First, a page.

It’s been said that there are no atheists in foxholes, and more recently, no fiscal conservatives in a recession. In the same spirit, calls for the Federal government to send money are coming from some unlikely quarters.
There are obvious reasons to proceed.
- Sending individuals money encourages consumer spending, which supports the employment of those producing and distributing the goods and services which are purchased. This boost to spending alleviates the negative impact of workers’ reduced spending resulting from layoffs and business shut-downs;
- The families of workers who are forced to skip paychecks would suffer losses of food, clothing, and shelter, absent cash assistance from the Federal government;
- An economic slow-down will generate business bankruptcies and investment reductions that will detract from future economic growth and well-being.
Before consorting with strange bedfellows, it is best to get prior agreement on unorthodox practices
Remedies that have been proposed include expanding the Earned Income Tax Credit, cutting the payroll tax, and sending individuals money directly. Aid to business firms or to state and local governments is a separate can of worms, important but not discussed here.
When it comes to giving individuals cash, the two values in principal tension are the desires to stimulate the economy, and to provide relief to families in greatest difficulty. In one sense, these could be seen to be complementary, but in another, they are not.
They are complementary in the sense that families in the greatest economic distress are also the most likely to spend any Federal aid. The higher one’s income, the less this crisis is likely to detract from one’s routine spending. So what could be seen as fair also happens to yield the biggest ‘bang for the buck.’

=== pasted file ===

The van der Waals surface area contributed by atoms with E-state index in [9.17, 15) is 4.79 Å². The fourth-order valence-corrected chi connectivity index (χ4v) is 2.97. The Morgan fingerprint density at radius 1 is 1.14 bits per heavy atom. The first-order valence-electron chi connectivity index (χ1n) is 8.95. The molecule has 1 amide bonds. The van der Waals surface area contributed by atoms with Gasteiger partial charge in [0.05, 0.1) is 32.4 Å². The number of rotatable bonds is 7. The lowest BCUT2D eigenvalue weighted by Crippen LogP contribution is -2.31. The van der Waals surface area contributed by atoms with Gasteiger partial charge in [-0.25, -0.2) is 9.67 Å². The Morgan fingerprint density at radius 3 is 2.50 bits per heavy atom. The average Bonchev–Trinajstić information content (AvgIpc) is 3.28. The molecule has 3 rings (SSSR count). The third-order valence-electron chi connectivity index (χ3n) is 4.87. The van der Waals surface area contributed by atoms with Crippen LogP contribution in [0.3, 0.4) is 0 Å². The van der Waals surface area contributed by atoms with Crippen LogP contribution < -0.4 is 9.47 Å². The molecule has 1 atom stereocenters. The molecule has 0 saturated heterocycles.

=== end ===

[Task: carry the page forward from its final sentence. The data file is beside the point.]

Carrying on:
This is a little too easy a judgment, however. The reality is that any Federal aid program will be constrained to some finite allocation of funds. We can think of reasons to forego any such limitation, but for political and economic reasons, a ceiling on aggregate aid is likely. That brings up the issue of targeting by means-testing, something that has become anathema on the left.
Means-testing may be conflated with a bias towards a small program with less cash forthcoming, in contrast to a universal program. To the contrary, a means-tested program can be huge, and a universal one can be small. Supplemental Nutrition Assistance Program (formerly, ‘food stamps’), for instance, is a large means-tested program. So is Medicaid. Total expenditure is a separate decision. There should be little doubt that the circumstances call for a new, very big, ongoing program.
Size matters, but for any given allocation of funds, means-testing can improve both the spending impact of aid during an economic downturn, and the fairness of the allocation of funds (meaning those of less means get more).
Size aside, another nostrum is that a universal program is more politically durable than a means-tested one. Typical examples are Social Security, as the universal case, and Aid to Families with Dependent Children (AFDC, or popularly, ‘welfare’) as means tested. This is not a good argument.